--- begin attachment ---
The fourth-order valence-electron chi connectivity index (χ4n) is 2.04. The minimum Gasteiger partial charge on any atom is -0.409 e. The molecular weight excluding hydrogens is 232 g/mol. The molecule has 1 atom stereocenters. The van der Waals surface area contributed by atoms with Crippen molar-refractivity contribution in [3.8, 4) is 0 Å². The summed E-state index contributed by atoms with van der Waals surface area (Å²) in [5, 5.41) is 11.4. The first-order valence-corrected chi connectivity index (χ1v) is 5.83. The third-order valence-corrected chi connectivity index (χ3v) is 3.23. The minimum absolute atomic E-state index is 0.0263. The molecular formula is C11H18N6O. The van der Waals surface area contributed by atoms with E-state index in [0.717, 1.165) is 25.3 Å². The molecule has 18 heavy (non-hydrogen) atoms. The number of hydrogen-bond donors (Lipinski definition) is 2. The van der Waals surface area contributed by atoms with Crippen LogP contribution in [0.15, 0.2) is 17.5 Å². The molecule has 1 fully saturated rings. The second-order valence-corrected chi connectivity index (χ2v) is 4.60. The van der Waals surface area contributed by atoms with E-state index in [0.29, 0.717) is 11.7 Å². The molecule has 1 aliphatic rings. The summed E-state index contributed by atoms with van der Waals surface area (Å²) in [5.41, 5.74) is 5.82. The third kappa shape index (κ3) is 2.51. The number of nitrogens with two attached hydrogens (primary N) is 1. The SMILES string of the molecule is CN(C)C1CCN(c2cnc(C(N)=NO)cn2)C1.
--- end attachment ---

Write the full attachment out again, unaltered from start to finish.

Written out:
The fourth-order valence-electron chi connectivity index (χ4n) is 2.04. The minimum Gasteiger partial charge on any atom is -0.409 e. The molecular weight excluding hydrogens is 232 g/mol. The molecule has 1 atom stereocenters. The van der Waals surface area contributed by atoms with Crippen molar-refractivity contribution in [3.8, 4) is 0 Å². The summed E-state index contributed by atoms with van der Waals surface area (Å²) in [5, 5.41) is 11.4. The first-order valence-corrected chi connectivity index (χ1v) is 5.83. The third-order valence-corrected chi connectivity index (χ3v) is 3.23. The minimum absolute atomic E-state index is 0.0263. The molecular formula is C11H18N6O. The van der Waals surface area contributed by atoms with E-state index in [0.717, 1.165) is 25.3 Å². The molecule has 18 heavy (non-hydrogen) atoms. The number of hydrogen-bond donors (Lipinski definition) is 2. The van der Waals surface area contributed by atoms with Crippen LogP contribution in [0.15, 0.2) is 17.5 Å². The molecule has 1 fully saturated rings. The second-order valence-corrected chi connectivity index (χ2v) is 4.60. The van der Waals surface area contributed by atoms with E-state index in [0.29, 0.717) is 11.7 Å². The molecule has 1 aliphatic rings. The summed E-state index contributed by atoms with van der Waals surface area (Å²) in [5.41, 5.74) is 5.82. The third kappa shape index (κ3) is 2.51. The number of nitrogens with two attached hydrogens (primary N) is 1. The SMILES string of the molecule is CN(C)C1CCN(c2cnc(C(N)=NO)cn2)C1.